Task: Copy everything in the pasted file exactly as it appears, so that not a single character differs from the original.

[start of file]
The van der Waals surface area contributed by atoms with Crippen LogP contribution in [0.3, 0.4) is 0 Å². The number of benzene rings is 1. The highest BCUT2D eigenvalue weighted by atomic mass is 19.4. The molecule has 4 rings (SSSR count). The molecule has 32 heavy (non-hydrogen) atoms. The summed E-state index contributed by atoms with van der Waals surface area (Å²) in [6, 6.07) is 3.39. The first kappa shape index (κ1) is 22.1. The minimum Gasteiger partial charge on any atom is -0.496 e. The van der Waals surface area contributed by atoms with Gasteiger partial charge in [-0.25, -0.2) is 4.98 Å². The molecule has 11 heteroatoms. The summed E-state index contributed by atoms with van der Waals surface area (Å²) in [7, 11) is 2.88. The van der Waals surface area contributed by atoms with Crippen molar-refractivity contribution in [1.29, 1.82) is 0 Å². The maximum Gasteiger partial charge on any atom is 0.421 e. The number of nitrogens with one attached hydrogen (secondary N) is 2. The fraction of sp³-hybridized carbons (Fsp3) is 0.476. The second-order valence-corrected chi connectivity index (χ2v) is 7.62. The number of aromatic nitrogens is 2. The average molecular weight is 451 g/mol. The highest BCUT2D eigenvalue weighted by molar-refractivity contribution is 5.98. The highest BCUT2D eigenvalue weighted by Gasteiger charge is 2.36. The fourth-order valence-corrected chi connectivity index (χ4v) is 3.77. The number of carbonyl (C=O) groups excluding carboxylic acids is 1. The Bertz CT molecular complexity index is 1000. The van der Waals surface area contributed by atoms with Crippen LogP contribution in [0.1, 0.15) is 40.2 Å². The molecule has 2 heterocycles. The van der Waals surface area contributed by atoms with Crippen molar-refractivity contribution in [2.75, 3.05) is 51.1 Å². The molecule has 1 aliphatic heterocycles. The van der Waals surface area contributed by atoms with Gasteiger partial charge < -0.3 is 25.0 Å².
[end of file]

The van der Waals surface area contributed by atoms with Crippen LogP contribution in [0.3, 0.4) is 0 Å². The number of benzene rings is 1. The highest BCUT2D eigenvalue weighted by atomic mass is 19.4. The molecule has 4 rings (SSSR count). The molecule has 32 heavy (non-hydrogen) atoms. The summed E-state index contributed by atoms with van der Waals surface area (Å²) in [6, 6.07) is 3.39. The first kappa shape index (κ1) is 22.1. The minimum Gasteiger partial charge on any atom is -0.496 e. The van der Waals surface area contributed by atoms with Gasteiger partial charge in [-0.25, -0.2) is 4.98 Å². The molecule has 11 heteroatoms. The summed E-state index contributed by atoms with van der Waals surface area (Å²) in [7, 11) is 2.88. The van der Waals surface area contributed by atoms with Crippen molar-refractivity contribution in [1.29, 1.82) is 0 Å². The maximum Gasteiger partial charge on any atom is 0.421 e. The number of nitrogens with one attached hydrogen (secondary N) is 2. The fraction of sp³-hybridized carbons (Fsp3) is 0.476. The second-order valence-corrected chi connectivity index (χ2v) is 7.62. The number of aromatic nitrogens is 2. The average molecular weight is 451 g/mol. The highest BCUT2D eigenvalue weighted by molar-refractivity contribution is 5.98. The highest BCUT2D eigenvalue weighted by Gasteiger charge is 2.36. The fourth-order valence-corrected chi connectivity index (χ4v) is 3.77. The number of carbonyl (C=O) groups excluding carboxylic acids is 1. The Bertz CT molecular complexity index is 1000. The van der Waals surface area contributed by atoms with Crippen LogP contribution in [0.1, 0.15) is 40.2 Å². The molecule has 2 heterocycles. The van der Waals surface area contributed by atoms with Crippen molar-refractivity contribution in [2.75, 3.05) is 51.1 Å². The molecule has 1 aliphatic heterocycles. The van der Waals surface area contributed by atoms with Gasteiger partial charge < -0.3 is 25.0 Å².